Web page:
I grew up reading and loving C.S. Lewis. When I became an adult I still read his fiction for children but began to explore his inspiration writings for adults. One of the things that I love about Lewis is his ability to balance the head and heart in his theology. I need something that is going to make me think, not just feel warm and fuzzy.
Way back in college I got a large volume that contained 4 of his bestselling works, Surprised by Joy, Reflections on the Psalms, The Four Loves and The Business of Heaven. I had every intention of reading and being inspired but I’m going to admit to you right now that since that time long ago I have hardly cracked this book. It has traveled from state to state, apartment to house, bookshelf to bookshelf without much ado. Two weeks ago Harry decided I needed to start reading it. He was digging through my stuff in the bedroom (as he does) and decided to pull this big thick book off the shelf and find a new home for the dust jacket. I discovered his mischief and flipped through the book to discover that The Business of Heaven contains 356 daily readings. Well what do you know. Just what I needed to spur my ongoing struggle with daily devotion. That day’s devotion happened to be about the relationship (or lack there of) between God and time. The idea that God does not operate on the same time schedule that we do is very interesting to me and sometimes difficult to wrap my head around. We move along our time line from birth to death and nary the two shall meet. For God there is no such time line. It is all happening right now. We experience this world moment by moment. God experiences all of the moments at the same time.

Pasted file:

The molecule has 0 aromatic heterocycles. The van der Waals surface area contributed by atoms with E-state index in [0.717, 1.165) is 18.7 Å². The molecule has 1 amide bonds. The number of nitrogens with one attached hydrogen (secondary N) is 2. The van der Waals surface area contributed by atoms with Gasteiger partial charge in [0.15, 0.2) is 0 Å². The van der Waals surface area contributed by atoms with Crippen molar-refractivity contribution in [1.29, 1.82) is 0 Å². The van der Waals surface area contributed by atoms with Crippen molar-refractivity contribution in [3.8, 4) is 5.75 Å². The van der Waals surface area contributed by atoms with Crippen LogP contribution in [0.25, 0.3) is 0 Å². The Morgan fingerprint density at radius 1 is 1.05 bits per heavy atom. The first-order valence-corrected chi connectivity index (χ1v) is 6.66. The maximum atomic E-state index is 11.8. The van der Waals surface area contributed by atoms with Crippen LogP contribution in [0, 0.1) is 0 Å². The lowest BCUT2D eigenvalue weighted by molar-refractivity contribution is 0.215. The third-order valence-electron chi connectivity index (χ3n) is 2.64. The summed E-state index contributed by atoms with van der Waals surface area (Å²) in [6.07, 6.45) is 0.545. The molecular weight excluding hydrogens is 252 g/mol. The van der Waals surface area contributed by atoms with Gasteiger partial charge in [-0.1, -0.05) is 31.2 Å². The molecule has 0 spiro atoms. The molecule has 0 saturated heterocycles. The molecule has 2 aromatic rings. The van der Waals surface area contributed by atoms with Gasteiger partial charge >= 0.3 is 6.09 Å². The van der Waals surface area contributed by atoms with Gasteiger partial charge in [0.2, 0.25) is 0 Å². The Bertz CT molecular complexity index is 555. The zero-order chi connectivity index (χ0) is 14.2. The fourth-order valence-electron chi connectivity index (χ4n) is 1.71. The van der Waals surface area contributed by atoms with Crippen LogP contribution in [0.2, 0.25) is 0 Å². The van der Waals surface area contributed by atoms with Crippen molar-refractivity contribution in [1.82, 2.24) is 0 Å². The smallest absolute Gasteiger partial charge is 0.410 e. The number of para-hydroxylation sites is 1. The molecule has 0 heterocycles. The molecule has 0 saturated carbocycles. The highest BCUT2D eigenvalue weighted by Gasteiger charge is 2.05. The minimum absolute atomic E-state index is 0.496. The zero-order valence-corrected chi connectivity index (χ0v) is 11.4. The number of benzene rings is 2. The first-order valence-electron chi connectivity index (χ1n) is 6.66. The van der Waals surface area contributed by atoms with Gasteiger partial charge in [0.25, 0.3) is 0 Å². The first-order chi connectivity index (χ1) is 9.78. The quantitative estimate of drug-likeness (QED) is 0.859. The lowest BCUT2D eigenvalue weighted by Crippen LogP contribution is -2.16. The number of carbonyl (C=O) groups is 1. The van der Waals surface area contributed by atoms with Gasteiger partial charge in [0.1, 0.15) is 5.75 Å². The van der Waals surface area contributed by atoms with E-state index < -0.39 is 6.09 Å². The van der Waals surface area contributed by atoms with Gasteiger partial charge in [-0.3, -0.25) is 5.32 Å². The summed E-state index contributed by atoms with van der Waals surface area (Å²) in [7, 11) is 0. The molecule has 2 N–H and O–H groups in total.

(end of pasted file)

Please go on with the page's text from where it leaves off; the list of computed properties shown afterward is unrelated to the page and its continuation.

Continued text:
Almost certainly God is not in time. His life does not consist of moments following one another. If a million people are praying to Him at ten-thirty tonight, He need not listen to them all in that one little snippet which we call ten-thirty. Ten-thirty – and every other moment from the beginning of the world – is always the Present for Him. If you like to put it that way, He has all eternity in which to listen to the split second of prayer put up by a pilot as his plane crashes in flames. – The Business of Heaven, November 8, C.S. Lewis
Oh my goodness, that is so wonderfully heavy. In other words we have God’s attention, infinitely.